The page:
A Virginia teen lost his foot to cancer but didn’t let that interfere with his love of sports.
Sebastian Bonaiuto is a long snapper and linebacker at Edison High School in Alexandria, but in 2016, he was diagnosed with osteosarcoma, a rare bone cancer. He underwent several rounds of chemotherapy before doctors told him they'd have to amputate his left foot.
“I was pretty scared,” he said. “But I was just wondering if I could get back to playing sports or if I was going to be able to walk, even.”
“The amputation was probably a big shock and a jolt for anybody to hear,” said his father, Dominic Bonaiuto.
At 16, Sebastian has faced more adversity than most adults. He watched his mother die from breast cancer just a few years ago.
“We’ve had to deal with cancer twice in the past decade,” his father said. “He’s seen things and grown up faster than most people ever have to.”
“That also showed me that you can be strong through all of it, and you don’t have to let the cancer take over your life,” Sebastian said.
John Hattingh, who owns Prosthetic Care Facility of Virginia in Leesburg, helped Sebastian get his life back thanks to science and cutting-edge technology.
“I think the thing that makes him so special is that he does not give up,” he said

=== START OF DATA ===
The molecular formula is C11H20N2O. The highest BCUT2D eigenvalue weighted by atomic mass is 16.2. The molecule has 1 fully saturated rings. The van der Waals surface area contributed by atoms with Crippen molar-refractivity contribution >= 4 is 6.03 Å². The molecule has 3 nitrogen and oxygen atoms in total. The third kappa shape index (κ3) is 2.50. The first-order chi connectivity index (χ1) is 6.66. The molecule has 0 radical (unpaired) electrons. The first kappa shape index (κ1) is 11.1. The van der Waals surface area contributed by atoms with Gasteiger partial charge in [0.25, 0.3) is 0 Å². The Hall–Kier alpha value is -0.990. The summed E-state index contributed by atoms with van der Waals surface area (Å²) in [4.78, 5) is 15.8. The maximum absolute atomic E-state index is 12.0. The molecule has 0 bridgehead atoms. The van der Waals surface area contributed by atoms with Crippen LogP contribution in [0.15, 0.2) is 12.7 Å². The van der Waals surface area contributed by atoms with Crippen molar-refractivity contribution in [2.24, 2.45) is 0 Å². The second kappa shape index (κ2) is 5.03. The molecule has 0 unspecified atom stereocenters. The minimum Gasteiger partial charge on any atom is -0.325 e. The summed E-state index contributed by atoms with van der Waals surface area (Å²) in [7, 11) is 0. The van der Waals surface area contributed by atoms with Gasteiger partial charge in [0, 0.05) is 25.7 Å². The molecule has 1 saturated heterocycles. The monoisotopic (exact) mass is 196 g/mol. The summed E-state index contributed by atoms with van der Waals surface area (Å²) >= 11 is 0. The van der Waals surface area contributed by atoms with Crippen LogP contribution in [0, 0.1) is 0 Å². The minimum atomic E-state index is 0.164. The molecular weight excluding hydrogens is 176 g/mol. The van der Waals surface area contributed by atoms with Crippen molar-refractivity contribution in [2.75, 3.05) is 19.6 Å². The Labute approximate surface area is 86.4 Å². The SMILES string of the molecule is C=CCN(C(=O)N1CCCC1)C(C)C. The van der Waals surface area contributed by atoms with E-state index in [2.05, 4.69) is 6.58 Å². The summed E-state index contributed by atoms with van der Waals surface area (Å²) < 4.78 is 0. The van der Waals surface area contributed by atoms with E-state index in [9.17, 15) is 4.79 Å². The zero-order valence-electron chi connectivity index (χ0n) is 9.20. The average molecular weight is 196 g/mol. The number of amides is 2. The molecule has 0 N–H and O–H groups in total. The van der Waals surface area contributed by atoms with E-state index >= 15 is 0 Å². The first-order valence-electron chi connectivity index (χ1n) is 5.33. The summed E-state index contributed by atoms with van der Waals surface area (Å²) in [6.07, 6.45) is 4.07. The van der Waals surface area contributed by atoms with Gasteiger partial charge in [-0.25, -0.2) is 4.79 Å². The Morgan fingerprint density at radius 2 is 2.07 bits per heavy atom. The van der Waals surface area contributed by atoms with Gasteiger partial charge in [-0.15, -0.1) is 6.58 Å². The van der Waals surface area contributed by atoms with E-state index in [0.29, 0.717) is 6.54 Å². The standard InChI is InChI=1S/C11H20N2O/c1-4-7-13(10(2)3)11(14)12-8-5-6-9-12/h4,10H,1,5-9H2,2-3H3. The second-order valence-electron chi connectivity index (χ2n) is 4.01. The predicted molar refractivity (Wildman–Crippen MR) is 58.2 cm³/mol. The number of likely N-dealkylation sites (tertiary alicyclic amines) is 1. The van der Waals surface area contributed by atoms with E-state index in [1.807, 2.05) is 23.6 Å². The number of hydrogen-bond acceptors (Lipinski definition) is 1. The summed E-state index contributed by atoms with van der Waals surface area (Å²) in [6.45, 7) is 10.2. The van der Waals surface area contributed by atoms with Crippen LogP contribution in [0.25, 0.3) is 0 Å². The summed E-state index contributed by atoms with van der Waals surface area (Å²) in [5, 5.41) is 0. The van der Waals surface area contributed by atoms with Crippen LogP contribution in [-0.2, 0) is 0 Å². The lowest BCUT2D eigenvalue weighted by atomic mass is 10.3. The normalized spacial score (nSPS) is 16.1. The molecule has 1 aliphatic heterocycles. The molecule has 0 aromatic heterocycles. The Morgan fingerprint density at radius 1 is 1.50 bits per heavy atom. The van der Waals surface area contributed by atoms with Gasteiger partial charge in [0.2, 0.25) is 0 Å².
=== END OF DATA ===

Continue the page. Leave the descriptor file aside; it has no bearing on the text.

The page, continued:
Hattingh and his son Darren designed and built a prosthetic for Sebastian that he could use on and off the football field.
“This is a 50-50 partnership,” Hattingh said. “I build the device, I make sure it works, but he’s the one that takes that to the next level.”
Sebastian made strides for his team.
“I think I surprised a lot of people by how well I was able to do,” he said.
“As that parent, I’m always like, a little bit of hesitation, like, how was that hit?” his father said. “It’s also a great amount of pride.”
Sebastian was tearing it up on the turf, but he wanted to compete in swimming, too. That led to a new challenge for the prosthetics team, and they delivered once again.
“We had to design something that could get him to walk to the water’s edge and then still function in the water’s edge,” Hattingh said.
“I don’t think there’s anything else like this out there,” Sebastian said about his prosthetic fin.
“The first swim that he did was the butterfly, and it was crazy how high he raised his chest out of the water with the power of this fin,” Hattingh said.
Throughout his journey, Sebastian has been a role model for his teammates and classmates.
Now cancer-free, he will continue to get scans every year to make sure he’s healthy, and he said he's looking forward to playing lacrosse in the spring.
People from as far away as Poland and Australia travel to the Prosthetic Care Facility of Virginia to have a prosthetic built and fitted by the Hattinghs.
Reported by Doreen Gentzler, produced by Patricia Fantis and edited by Perkins Broussard.